1916 Cmdt-General Sean McLoughlin on the social programme anti-Treaty forces needed to win the civil war
On the Friday evening, as the 1916 Easter Rising which had begun on the Monday morning was drawing to a close, 21-year-old Sean McLoughlin had so impressed James Connolly and other leaders that he was appointed overall military commander. This was done due to the incapacitation of the badly-wounded Connolly, the original commandant-general of all the insurrectionary forces. McLoughlin then led the break-out from the GPO and into Moore Street.
Below is an article that Sean McLoughlin wrote shortly after the civil war broke out in June 1922. Along with Roddy Connolly and others, he had set up the shortlived very first Communist Party of Ireland and the article was published in the August 19th issue of their paper, The Workers Republic (named after James Connolly’s pre-1916 paper).
In the original, the second section (“Free State Methods”) was one huge paragraph. I have broken this up into several; this is the only editing – I decided, for instance, not to change his use and non-use of commas and the bold, upper case subheads are as in the original.
This is the first of several of his articles which I will be getting up here, although I am also busy typing up more articles from the 1840s by Fintan Lalor, a project which got stalled for some time unfortunately.
The text here is taken from Charlie McGuire’s excellent bio of Sean McLoughlin – I thoroughly recommend this to all republicans, especially socialist-republicans. Buy it! Read it! If you can’t afford it, get your library to buy a copy.
Social Programme for Republicans
by Sean McLoughlin
AN ABSOLUTE NECESSITY
Since the beginning of the present struggle against the forces of the Free State the Irish Republican Army in the field has been able to withstand all the attacks of its enemies, and at the present moment occupies a favourable position from a military point of view. The positions held are being strengthened, supplies are good, and most important of all, the morale of the Army is splendid. Yet these things while being fine achievements do not necessarily spell victory for the Republican forces.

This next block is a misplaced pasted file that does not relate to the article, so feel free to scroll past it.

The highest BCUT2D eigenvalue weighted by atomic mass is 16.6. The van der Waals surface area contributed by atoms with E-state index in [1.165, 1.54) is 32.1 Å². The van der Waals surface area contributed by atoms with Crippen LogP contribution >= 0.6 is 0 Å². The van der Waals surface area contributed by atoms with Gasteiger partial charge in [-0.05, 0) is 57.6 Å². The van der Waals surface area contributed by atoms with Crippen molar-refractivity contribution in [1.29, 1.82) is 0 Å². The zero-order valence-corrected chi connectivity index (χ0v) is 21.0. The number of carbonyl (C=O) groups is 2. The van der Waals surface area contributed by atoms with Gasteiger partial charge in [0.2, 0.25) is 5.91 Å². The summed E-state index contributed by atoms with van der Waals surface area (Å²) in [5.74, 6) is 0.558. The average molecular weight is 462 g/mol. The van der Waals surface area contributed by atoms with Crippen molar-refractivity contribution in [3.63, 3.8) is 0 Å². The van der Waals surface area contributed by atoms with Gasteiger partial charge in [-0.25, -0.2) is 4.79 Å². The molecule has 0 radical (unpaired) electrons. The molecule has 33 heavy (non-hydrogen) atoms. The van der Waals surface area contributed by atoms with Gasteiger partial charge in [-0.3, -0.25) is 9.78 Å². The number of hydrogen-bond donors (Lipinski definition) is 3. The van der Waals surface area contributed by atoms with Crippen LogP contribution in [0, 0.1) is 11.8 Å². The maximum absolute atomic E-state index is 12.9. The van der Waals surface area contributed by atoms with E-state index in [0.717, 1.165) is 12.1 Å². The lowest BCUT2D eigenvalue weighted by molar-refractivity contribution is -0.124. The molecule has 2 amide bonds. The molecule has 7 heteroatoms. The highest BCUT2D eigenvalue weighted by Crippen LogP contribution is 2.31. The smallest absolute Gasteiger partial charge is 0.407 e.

In order to carry the war to a successful issue, it is essential that the Republican authorities seize every opportunity of any nature, that will Read the rest of this entry →
Posted in Counter-revolution/civil war period, Democratic rights - general, Economy and workers' resistance, Free State in 1920s, 1930s and 1940s, General revolutionary history, Historiography and historical texts, Imperialism (generally), Labour Party, Political education and theory, Republicanism post-1900, Revolutionary figures, Sean McLoughlin, Social conditions, Toadyism, Workers rights
“There is always some excuse ready for evasion. The difficulty is, that every party likes some part of the truth; no party likes it all; but we must have it all, every line of it. We want no popular editions and no philosophic selections—the truth, the whole truth, and nothing but the truth.” —Terence MacSwiney, Principles of Freedom
SIPTU’s Head of Research publicly announced in 2001 that the union would be sponsoring “the publication in several volumes of all Connolly’s articles and letters”, which would “at last enable us to appreciate Connolly’s own originality and greatness to the full”.1 I happened to be sitting next to him on the platform, and in my own contribution I welcomed the announcement but hoped people wouldn’t take it as a signal to sit back and think all was now well in the world of publishing Connolly. I was aiming for that curious amalgam that goes under the name of ‘cautious optimism’, and probably came off as a moany old begrudger. In fact, I was guilty of being far too generous altogether.
My presence on that platform was a result of the momentum that had been building up for five years previously. On the unveiling of a statue of Connolly in Dublin in 1996, I was allowed to point out in the programme that hundreds of his articles had never been made available since their original publication, and to republish the first Connolly work for twenty years.2 The year after, The Lost Writings was published, in which I assembled 65 articles of his unpublished since his execution. It never ceased to amaze me how many people were under the sincere impression up until then that all of Connolly’s work was available. The Collected Works title put on a reprint of previous Connolly selections in 1987-8 had been taken all too literally by many. Also in 1997 Red Banner began its ‘Hidden Connolly’ series, underlining that The Lost Writings wasn’t even the half of it.
A group including some prominent labour historians then tried to get an initiative off the ground which would assemble a team of researchers to publish all of Connolly’s works, an initiative which had the blessing of the Labour Party leader (dubious as that may be). But the SIPTU announcement cut the feet from under that. While ‘The Hidden Connolly’ continued to mine a seemingly inexhaustible seam, any impetus towards publishing Connolly’s complete writings was sucked into the Liberty Hall plughole.
The first fruit of SIPTU’s project appeared in 2005 in the shape of a Connolly biography by Dónal Nevin. It was a disappointing work, but promised Read the rest of this entry →
Posted in 1913 lockout, Economy and workers' resistance, General revolutionary history, Historiography and historical texts, Irish Citizen Army, James Connolly, Jim Larkin, Labour Party, Political education and theory, Republicanism post-1900, Republicanism pre-1900, Revolutionary figures, Social conditions, The road to the Easter Rising, Toadyism, Trade unions, Unionism, loyalism, sectarianism, Women, Women's rights, Workers rights
(Dublin) Classic Hits radio interview with Scott Masterson on Jobstown verdict and role of cops, judge and Joan Burton
Listen to the excellent interview here: